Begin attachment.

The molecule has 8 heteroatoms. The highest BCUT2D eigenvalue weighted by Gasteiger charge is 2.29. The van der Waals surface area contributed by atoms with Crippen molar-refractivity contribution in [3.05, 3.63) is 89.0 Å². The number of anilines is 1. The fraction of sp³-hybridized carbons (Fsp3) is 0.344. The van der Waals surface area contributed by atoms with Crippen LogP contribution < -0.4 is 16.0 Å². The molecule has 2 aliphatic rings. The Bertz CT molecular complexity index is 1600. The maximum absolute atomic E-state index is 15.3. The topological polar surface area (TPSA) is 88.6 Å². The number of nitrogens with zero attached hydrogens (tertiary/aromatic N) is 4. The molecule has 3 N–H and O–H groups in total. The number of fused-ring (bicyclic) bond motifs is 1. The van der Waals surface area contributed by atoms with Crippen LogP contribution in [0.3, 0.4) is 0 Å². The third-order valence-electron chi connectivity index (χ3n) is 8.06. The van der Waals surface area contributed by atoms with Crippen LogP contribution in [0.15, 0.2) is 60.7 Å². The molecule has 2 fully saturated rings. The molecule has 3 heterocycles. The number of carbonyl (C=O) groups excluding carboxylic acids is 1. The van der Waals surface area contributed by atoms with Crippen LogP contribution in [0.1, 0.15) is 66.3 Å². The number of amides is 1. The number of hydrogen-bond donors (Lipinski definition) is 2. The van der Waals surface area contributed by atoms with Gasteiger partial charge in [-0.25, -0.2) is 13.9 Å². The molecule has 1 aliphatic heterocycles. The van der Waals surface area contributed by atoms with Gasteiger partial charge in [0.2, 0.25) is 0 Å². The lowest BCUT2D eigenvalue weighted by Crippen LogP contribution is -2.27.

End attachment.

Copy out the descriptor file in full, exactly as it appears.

The molecule has 8 heteroatoms. The highest BCUT2D eigenvalue weighted by Gasteiger charge is 2.29. The van der Waals surface area contributed by atoms with Crippen molar-refractivity contribution in [3.05, 3.63) is 89.0 Å². The number of anilines is 1. The fraction of sp³-hybridized carbons (Fsp3) is 0.344. The van der Waals surface area contributed by atoms with Crippen LogP contribution < -0.4 is 16.0 Å². The molecule has 2 aliphatic rings. The Bertz CT molecular complexity index is 1600. The maximum absolute atomic E-state index is 15.3. The topological polar surface area (TPSA) is 88.6 Å². The number of nitrogens with zero attached hydrogens (tertiary/aromatic N) is 4. The molecule has 3 N–H and O–H groups in total. The number of fused-ring (bicyclic) bond motifs is 1. The van der Waals surface area contributed by atoms with Crippen LogP contribution in [0.3, 0.4) is 0 Å². The third-order valence-electron chi connectivity index (χ3n) is 8.06. The van der Waals surface area contributed by atoms with Crippen LogP contribution in [0.15, 0.2) is 60.7 Å². The molecule has 2 fully saturated rings. The molecule has 3 heterocycles. The number of carbonyl (C=O) groups excluding carboxylic acids is 1. The van der Waals surface area contributed by atoms with Crippen LogP contribution in [0.1, 0.15) is 66.3 Å². The number of amides is 1. The number of hydrogen-bond donors (Lipinski definition) is 2. The van der Waals surface area contributed by atoms with Gasteiger partial charge in [-0.25, -0.2) is 13.9 Å². The molecule has 1 aliphatic heterocycles. The van der Waals surface area contributed by atoms with Gasteiger partial charge in [0.2, 0.25) is 0 Å². The lowest BCUT2D eigenvalue weighted by Crippen LogP contribution is -2.27.